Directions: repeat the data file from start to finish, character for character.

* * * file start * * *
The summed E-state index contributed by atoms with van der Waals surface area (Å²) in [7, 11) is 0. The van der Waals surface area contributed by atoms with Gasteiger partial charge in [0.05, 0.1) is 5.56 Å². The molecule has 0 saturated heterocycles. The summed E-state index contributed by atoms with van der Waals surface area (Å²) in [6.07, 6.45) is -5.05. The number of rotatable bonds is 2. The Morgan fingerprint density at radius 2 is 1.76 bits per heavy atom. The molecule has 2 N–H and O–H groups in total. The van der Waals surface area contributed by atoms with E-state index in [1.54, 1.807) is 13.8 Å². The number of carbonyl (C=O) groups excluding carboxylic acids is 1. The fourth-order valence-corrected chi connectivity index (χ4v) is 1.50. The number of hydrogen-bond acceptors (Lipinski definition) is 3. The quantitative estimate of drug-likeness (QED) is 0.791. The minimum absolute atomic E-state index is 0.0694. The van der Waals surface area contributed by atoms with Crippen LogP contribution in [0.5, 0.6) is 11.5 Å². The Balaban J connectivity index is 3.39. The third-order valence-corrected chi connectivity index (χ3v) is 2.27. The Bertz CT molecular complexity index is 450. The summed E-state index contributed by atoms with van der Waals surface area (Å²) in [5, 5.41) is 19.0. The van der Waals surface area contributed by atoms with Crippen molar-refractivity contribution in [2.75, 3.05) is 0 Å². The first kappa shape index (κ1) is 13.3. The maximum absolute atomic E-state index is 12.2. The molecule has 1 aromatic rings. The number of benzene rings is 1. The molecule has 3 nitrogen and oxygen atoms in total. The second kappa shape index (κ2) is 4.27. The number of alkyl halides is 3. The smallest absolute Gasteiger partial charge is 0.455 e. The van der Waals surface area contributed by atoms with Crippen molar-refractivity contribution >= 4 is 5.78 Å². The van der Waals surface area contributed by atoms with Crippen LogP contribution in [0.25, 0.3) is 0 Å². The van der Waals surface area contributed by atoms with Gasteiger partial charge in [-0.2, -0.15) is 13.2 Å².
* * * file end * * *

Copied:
The summed E-state index contributed by atoms with van der Waals surface area (Å²) in [7, 11) is 0. The van der Waals surface area contributed by atoms with Gasteiger partial charge in [0.05, 0.1) is 5.56 Å². The molecule has 0 saturated heterocycles. The summed E-state index contributed by atoms with van der Waals surface area (Å²) in [6.07, 6.45) is -5.05. The number of rotatable bonds is 2. The Morgan fingerprint density at radius 2 is 1.76 bits per heavy atom. The molecule has 2 N–H and O–H groups in total. The van der Waals surface area contributed by atoms with E-state index in [1.54, 1.807) is 13.8 Å². The number of carbonyl (C=O) groups excluding carboxylic acids is 1. The fourth-order valence-corrected chi connectivity index (χ4v) is 1.50. The number of hydrogen-bond acceptors (Lipinski definition) is 3. The quantitative estimate of drug-likeness (QED) is 0.791. The minimum absolute atomic E-state index is 0.0694. The van der Waals surface area contributed by atoms with Crippen LogP contribution in [0.5, 0.6) is 11.5 Å². The Balaban J connectivity index is 3.39. The third-order valence-corrected chi connectivity index (χ3v) is 2.27. The Bertz CT molecular complexity index is 450. The summed E-state index contributed by atoms with van der Waals surface area (Å²) in [5, 5.41) is 19.0. The van der Waals surface area contributed by atoms with Crippen molar-refractivity contribution in [2.75, 3.05) is 0 Å². The first kappa shape index (κ1) is 13.3. The maximum absolute atomic E-state index is 12.2. The molecule has 1 aromatic rings. The number of benzene rings is 1. The molecule has 3 nitrogen and oxygen atoms in total. The second kappa shape index (κ2) is 4.27. The number of alkyl halides is 3. The smallest absolute Gasteiger partial charge is 0.455 e. The van der Waals surface area contributed by atoms with Crippen molar-refractivity contribution >= 4 is 5.78 Å². The van der Waals surface area contributed by atoms with Crippen LogP contribution in [0.25, 0.3) is 0 Å². The van der Waals surface area contributed by atoms with Gasteiger partial charge in [-0.2, -0.15) is 13.2 Å².